PALB2 refers to partner and localizer of BRCA2. The gene was isolated in 2007 and is the third most common gene associated with breast cancer risk. Both men and women are at increased risk for developing multiple cancers if they have a pathogenic PALB2 variant (see sidebar).
Patients of childbearing age should be informed that Fanconi anemia is associated with having two copies of a PALB2 pathogenic variant (one from each parent). The chance of having a child with Fanconi anemia is 25% for every pregnancy if both parents have a pathogenic variant.
Prevention and Early Detection
The American College of Medical Genetics and Genomics strongly suggests basing patient management for a pathogenic PALB2 on family and personal history. This requires construction of a three-generation pedigree of both paternal and maternal history and a patient’s own history of malignancy.
Management of breast cancer risk includes screening and consideration of risk-reduction surgery. Screening can include:
- Annual mammography starting by age 30, with consideration of breast magnetic resonance imaging (MRI) alternating every six months with mammography
- Clinical breast exam every 6–12 months, starting at age 25
- Monthly breast self-examination starting at age 18, with prompt evaluation of any change
Men should also be instructed on the importance of prompt evaluation of any breast changes and have an annual clinical breast exam.
Women with a pathogenic PALB2 variant who are diagnosed with breast cancer and those with a strong family history of breast cancer may want to discuss their considerations for risk-reducing mastectomies as well as options for breast reconstruction.
Tamoxifen and raloxifene, medications used to treat breast cancer, have been shown to reduce the risk for certain types of breast cancer by up to 50% in women with associated pathogenic variants. Individuals can consider using the medications for five years.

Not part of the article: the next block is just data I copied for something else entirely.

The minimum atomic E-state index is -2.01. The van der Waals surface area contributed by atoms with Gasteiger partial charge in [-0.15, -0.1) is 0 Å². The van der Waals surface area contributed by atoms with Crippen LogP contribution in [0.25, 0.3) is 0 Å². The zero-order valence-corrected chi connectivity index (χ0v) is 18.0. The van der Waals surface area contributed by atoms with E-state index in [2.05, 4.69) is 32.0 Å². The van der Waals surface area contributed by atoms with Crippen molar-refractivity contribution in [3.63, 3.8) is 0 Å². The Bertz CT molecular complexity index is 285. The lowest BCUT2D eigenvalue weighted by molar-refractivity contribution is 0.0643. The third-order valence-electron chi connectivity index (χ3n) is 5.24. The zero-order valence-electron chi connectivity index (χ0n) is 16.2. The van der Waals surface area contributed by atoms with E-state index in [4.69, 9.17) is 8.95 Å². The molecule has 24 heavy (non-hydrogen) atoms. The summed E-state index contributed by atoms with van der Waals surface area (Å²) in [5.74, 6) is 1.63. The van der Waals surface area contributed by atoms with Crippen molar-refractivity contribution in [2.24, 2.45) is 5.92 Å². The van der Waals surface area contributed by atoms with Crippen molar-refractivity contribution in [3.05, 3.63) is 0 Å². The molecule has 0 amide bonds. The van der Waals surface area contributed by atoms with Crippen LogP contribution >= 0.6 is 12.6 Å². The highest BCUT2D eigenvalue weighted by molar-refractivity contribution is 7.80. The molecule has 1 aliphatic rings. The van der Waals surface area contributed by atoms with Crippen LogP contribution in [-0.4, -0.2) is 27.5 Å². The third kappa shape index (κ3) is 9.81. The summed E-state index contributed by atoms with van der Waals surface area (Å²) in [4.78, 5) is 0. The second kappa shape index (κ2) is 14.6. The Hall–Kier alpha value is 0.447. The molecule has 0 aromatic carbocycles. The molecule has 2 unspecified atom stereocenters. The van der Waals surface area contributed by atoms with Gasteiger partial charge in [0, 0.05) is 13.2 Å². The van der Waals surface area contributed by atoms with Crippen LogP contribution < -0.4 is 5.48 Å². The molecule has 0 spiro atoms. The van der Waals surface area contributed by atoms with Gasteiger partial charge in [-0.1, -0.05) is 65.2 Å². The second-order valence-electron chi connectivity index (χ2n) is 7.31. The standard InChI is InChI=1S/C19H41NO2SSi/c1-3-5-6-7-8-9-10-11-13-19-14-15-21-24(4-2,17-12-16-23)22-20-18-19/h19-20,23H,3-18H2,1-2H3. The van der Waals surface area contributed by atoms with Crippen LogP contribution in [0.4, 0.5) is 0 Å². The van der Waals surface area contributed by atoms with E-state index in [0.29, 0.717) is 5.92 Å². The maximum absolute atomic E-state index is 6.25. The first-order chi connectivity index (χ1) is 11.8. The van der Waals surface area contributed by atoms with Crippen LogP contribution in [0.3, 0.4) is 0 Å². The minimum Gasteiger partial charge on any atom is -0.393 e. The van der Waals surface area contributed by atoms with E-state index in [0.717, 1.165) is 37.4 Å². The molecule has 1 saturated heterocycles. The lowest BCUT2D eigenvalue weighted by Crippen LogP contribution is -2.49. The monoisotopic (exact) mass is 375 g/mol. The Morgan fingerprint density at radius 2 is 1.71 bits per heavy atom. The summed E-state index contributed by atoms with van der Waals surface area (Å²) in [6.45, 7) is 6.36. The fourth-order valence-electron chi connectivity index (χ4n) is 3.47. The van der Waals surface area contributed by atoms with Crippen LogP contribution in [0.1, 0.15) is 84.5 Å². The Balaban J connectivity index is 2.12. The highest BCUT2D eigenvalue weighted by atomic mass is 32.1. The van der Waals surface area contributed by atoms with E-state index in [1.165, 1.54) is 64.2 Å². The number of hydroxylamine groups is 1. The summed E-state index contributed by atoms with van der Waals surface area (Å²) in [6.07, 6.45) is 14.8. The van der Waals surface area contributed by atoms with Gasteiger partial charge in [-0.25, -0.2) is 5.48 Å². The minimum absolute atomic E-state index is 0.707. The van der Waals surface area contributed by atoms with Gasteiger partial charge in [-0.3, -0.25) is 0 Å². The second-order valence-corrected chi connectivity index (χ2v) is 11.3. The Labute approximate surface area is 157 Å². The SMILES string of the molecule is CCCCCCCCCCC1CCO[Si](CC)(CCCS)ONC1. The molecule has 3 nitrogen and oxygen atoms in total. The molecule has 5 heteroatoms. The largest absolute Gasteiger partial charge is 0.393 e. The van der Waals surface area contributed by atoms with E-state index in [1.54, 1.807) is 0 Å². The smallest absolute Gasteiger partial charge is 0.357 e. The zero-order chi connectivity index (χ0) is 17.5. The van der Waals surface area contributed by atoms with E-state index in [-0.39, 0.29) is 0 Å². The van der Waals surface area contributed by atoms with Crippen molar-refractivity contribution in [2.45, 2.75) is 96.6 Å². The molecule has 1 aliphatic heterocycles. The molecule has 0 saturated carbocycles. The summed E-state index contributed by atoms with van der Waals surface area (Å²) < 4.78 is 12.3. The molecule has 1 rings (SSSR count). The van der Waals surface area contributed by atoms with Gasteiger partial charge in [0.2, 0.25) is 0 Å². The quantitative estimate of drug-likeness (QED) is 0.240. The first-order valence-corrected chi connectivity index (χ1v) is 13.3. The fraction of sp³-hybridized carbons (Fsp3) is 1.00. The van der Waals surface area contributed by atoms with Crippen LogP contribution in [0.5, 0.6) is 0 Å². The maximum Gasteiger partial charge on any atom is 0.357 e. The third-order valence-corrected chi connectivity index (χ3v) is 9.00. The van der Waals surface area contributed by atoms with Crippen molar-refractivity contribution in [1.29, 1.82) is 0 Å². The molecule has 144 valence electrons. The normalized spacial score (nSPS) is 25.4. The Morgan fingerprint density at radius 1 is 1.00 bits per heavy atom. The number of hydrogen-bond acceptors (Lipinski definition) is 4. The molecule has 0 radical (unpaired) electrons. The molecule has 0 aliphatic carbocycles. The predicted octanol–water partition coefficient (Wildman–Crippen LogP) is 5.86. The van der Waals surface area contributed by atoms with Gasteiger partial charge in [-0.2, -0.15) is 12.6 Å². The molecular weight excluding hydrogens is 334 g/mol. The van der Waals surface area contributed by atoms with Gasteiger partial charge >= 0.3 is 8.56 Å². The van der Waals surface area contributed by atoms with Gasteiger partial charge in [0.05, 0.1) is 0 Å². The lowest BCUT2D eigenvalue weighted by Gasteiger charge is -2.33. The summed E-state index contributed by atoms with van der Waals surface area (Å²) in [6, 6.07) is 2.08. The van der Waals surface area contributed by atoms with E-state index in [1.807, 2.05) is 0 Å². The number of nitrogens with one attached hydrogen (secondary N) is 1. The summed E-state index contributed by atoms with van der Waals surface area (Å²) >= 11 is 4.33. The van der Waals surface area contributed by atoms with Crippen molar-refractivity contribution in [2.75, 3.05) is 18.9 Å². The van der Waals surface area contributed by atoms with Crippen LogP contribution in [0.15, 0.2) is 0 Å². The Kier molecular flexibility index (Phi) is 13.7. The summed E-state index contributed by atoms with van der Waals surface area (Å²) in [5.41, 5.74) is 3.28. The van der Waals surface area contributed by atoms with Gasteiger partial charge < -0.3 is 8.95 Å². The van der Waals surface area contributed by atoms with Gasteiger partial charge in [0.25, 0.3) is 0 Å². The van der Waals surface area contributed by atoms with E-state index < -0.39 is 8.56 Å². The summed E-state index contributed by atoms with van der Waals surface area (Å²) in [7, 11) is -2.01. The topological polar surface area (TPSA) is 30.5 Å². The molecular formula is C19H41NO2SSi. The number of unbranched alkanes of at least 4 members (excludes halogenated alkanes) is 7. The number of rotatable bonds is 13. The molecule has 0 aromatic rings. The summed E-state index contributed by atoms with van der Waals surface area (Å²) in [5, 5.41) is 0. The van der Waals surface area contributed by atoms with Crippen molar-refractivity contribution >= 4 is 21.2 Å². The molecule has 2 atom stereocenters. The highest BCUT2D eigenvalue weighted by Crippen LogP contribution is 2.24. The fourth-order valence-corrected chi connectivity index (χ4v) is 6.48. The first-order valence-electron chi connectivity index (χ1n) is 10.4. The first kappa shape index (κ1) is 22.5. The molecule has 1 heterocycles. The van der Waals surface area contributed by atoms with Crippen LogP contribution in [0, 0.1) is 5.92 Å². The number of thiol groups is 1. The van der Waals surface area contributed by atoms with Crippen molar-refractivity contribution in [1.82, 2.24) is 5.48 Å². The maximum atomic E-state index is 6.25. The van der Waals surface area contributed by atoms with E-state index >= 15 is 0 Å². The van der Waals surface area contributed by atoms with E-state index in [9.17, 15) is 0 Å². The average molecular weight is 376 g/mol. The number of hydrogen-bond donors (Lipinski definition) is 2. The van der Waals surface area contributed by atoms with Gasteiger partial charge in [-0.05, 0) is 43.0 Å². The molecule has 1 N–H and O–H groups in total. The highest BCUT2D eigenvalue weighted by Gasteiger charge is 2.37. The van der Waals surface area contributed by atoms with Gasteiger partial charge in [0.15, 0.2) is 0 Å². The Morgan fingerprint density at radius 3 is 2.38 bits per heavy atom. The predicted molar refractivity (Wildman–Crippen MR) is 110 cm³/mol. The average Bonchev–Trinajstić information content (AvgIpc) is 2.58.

Because risk for ovarian cancer is increased, women with a pathogenic variant can consider transvaginal ultrasound screening of the ovaries and a CA-125 blood test every six months, starting at approximately age 30. Some women consider surgery to remove the ovaries and fallopian tubes at age 40–45 or when childbearing is complete, especially for those with a family history of ovarian cancer.
In men and women with a family history of pancreatic cancer, consider annual pancreatic screening starting at age 45 or 10 years prior to the age of the earliest pancreatic cancer diagnosis in the family. Recommended initial screening is MRI/magnetic resonance cholangiopancreatography (MRCP), endoscopic ultrasound (EUS), fasting blood glucose, and HbA1c; alternate annual MRI/MRCP and EUS with annual fasting blood glucose and HbA1c thereafter.
Breast and pancreatic tumors in patients with germline pathogenic PALB2 variants have homologous recombination repair deficiency (HRD), which makes them more vulnerable to platinum-based chemotherapy. HRD also increases sensitivity to poly(ADP)-ribose polymerases (PARP), which led to the clinical development of PARP inhibitors.